Kevin Keen has been appointed as the new Colchester boss and, when you measure pre-match expectations against actual probability and potential psychological gains, he couldn’t really have asked for a better fixture to get his management career off to a flyer. Take the 19/10 available on the U’s beating arch-rivals Southend
in front of a near-capacity crowd at the Weston Homes.
It’s an eagerly-awaited contest - this will be the first meeting between the two clubs for nearly six years - and the cruelty of making both sets of fans wait 22 matches is offset by the prime-time scheduling. It’s a big occasion, one that transcends current form, which is just as well because the hosts couldn’t really be in worse shape on that front.
Defeat at Rochdale last weekend was Colchester’s seventh on the spin and plunged them to the bottom of the table with Keen watching on from the stands. The U’s have got themselves into a rut but the task is a simple one for the 48-year-old: plug the leaks at the back. There’s bags of attacking talent in the squad, scoring goals isn’t a problem.
Little as yet is known about Keen’s leadership credentials but he has the coaching background to believe he can make an immediate impact, having spent several years at West Ham, worked with the first team at Liverpool and served as assistant to Steve Clarke at West Brom and Reading. He has watched Colchester’s past three matches, and spent three days on the training ground trying to get some basic ideas across.
Southend arrive in great form but there’s ample scope for a setback. A resounding 4-1 victory over Bury last time out means the Shrimpers have taken 28 points from the last 14 matches, outstanding for a newly-promoted side. But that game was played on Friday night, enabling the squad to catch a flight to Dublin for their Christmas party.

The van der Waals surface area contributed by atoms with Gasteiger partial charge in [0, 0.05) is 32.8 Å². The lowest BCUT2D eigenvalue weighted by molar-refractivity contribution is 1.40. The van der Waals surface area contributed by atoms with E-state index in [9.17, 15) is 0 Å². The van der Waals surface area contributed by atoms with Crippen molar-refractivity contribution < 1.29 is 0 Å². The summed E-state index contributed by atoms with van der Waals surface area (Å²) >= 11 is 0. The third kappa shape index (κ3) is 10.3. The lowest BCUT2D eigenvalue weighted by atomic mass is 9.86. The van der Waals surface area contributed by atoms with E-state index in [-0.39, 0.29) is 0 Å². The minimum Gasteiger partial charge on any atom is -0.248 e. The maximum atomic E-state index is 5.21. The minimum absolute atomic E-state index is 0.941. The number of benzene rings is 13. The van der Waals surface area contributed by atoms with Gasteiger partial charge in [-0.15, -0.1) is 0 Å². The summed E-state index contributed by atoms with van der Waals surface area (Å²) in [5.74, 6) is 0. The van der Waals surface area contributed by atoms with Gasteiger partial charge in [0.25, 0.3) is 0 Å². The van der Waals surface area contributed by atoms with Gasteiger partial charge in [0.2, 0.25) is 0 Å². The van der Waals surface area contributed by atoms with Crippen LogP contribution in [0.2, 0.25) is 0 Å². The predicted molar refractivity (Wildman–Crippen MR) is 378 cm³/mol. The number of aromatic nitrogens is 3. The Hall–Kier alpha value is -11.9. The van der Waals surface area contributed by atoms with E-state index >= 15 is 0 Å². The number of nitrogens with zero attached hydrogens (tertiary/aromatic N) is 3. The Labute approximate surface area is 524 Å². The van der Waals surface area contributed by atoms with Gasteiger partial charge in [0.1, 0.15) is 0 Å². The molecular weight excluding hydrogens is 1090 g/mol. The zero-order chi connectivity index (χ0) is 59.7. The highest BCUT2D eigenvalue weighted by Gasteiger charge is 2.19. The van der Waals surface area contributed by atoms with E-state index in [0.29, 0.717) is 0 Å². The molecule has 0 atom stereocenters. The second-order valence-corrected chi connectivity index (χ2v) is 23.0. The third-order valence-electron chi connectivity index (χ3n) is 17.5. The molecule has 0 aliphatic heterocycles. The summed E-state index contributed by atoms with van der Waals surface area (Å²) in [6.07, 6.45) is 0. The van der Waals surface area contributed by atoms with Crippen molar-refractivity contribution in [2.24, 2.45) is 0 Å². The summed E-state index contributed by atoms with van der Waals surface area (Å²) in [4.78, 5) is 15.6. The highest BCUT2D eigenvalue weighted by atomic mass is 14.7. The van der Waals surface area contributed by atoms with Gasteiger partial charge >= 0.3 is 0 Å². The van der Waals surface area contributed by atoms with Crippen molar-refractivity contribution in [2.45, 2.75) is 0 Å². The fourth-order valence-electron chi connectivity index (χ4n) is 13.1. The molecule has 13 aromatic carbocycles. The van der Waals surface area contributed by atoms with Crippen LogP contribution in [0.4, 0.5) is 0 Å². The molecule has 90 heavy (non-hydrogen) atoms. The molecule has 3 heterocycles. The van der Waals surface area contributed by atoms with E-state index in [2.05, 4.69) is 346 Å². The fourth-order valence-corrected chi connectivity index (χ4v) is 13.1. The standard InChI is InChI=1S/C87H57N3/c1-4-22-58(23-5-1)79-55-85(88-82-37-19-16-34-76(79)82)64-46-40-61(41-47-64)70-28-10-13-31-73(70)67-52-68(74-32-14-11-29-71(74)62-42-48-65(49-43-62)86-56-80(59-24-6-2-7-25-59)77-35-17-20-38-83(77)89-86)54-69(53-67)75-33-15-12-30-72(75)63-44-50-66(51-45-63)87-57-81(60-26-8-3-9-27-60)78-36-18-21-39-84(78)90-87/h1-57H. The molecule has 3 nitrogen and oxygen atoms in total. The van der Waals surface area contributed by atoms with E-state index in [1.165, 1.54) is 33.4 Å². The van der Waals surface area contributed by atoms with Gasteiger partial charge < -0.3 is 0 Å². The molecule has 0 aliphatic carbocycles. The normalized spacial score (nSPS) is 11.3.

Everyone deserves a blow-out at this time of year and it’s impossible to know which teams have overdone it more than others, making this a variable that’s too easily overlooked. However, when a club like Southend has been hard at it for nearly all of 2015 following promotion via the play-offs, there’s a fair chance the blow-out will serve as a full stop on any current momentum and it can be difficult to get going again.
Moving into the Championship, Cardiff appear to have accepted defeat in their attempts to keep Kenwyne Jones at the club, which raises further questions about the striker’s state of mind following a lazy performance in front of the television cameras at Birmingham. The Bluebirds are worth taking on at MK Dons.
Jones’ obvious lack of desire didn’t go unnoticed by the Sky commentary team at St Andrew’s but the Trinidad & Tobago international is unlikely to bust a gut in response to the criticism and risk injury at stadium:mk with a January move looking more than likely.
On that basis, Russell Slade might be inclined to drop him but punters should be aware that Cardiff’s record when deprived of their attacking focal point is rotten, just one win in nine matches. Furthermore, their shot ratio has taken a nosedive in recent weeks - down to just 44 per cent over the past ten matches.
It’s touch and go whether MK Dons have what it takes to stay in the division but the busy festive period might just suit a team with a possession-based philosophy as mental fatigue begins to take its toll on teams like Cardiff who have stretched themselves beyond their long-term capabilities.
With Sean Morrison injured for at least a month, Slade will be forced to break up an ever-present centre back partnership and pitch Bruno Manga with Matthew Connolly for the first time. It’s just another factor that helps to build the case for Milton Keynes at 19/10. The Dons were comfortable winners over Sheffield Wednesday in their last home game.
Meanwhile, Middlesbrough have taken what appears to be the first significant stride towards the title by stripping Brighton of their unbeaten record with a resounding televised win at the Amex but there were enough caveats behind that result to believe the Teessiders might be vulnerable to complacency in their next outing at Blackburn.
The manner of that win was bound to set tongues wagging but it seems to have been lost in the hyperbole that the Seagulls came into the contest on the back of two extremely taxing, highly-dramatic away games over the previous seven days. And outstanding though Boro were, their expert ability to effortlessly defend a lead taught us nothing new.
The first goal remains the be-all and end-all for Aitor Karanka’s men. Their success in Sussex means that, since the start of last season, 51 out of 60 matches have now gone the way of the team that broke the deadlock but Rovers always in with a shout of taking the first chance that comes their way, especially with someone like Jordan Rhodes sniffing around.